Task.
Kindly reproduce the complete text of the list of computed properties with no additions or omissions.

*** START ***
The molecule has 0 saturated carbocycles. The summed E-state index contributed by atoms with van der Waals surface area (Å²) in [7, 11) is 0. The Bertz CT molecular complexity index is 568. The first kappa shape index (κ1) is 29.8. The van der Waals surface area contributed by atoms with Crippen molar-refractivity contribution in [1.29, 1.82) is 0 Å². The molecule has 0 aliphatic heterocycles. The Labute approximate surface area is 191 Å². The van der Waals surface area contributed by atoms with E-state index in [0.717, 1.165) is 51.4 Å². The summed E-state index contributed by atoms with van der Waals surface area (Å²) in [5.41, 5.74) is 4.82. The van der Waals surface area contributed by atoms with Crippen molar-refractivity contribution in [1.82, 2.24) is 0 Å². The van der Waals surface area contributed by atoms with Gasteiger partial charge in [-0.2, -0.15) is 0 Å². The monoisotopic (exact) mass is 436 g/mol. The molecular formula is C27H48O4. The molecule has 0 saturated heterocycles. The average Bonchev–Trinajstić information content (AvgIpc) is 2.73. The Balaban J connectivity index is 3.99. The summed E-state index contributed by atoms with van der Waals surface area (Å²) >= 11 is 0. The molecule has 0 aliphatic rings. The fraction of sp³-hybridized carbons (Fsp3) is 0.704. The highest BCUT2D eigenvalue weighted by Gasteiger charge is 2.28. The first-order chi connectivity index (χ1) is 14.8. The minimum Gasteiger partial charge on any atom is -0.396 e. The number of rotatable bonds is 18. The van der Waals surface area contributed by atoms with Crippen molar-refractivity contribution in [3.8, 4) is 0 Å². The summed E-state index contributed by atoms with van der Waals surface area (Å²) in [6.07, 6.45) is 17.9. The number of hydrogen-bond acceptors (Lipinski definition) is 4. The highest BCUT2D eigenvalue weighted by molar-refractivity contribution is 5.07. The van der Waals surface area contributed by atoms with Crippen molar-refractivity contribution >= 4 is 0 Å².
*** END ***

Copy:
The molecule has 0 saturated carbocycles. The summed E-state index contributed by atoms with van der Waals surface area (Å²) in [7, 11) is 0. The Bertz CT molecular complexity index is 568. The first kappa shape index (κ1) is 29.8. The van der Waals surface area contributed by atoms with Crippen molar-refractivity contribution in [1.29, 1.82) is 0 Å². The molecule has 0 aliphatic heterocycles. The Labute approximate surface area is 191 Å². The van der Waals surface area contributed by atoms with E-state index in [0.717, 1.165) is 51.4 Å². The summed E-state index contributed by atoms with van der Waals surface area (Å²) in [5.41, 5.74) is 4.82. The van der Waals surface area contributed by atoms with Crippen molar-refractivity contribution in [1.82, 2.24) is 0 Å². The van der Waals surface area contributed by atoms with Gasteiger partial charge in [-0.2, -0.15) is 0 Å². The monoisotopic (exact) mass is 436 g/mol. The molecular formula is C27H48O4. The molecule has 0 saturated heterocycles. The average Bonchev–Trinajstić information content (AvgIpc) is 2.73. The Balaban J connectivity index is 3.99. The summed E-state index contributed by atoms with van der Waals surface area (Å²) >= 11 is 0. The molecule has 0 aliphatic rings. The fraction of sp³-hybridized carbons (Fsp3) is 0.704. The highest BCUT2D eigenvalue weighted by Gasteiger charge is 2.28. The first-order chi connectivity index (χ1) is 14.8. The minimum Gasteiger partial charge on any atom is -0.396 e. The number of rotatable bonds is 18. The van der Waals surface area contributed by atoms with Crippen molar-refractivity contribution in [3.8, 4) is 0 Å². The summed E-state index contributed by atoms with van der Waals surface area (Å²) in [6.07, 6.45) is 17.9. The number of hydrogen-bond acceptors (Lipinski definition) is 4. The highest BCUT2D eigenvalue weighted by molar-refractivity contribution is 5.07. The van der Waals surface area contributed by atoms with Crippen molar-refractivity contribution >= 4 is 0 Å².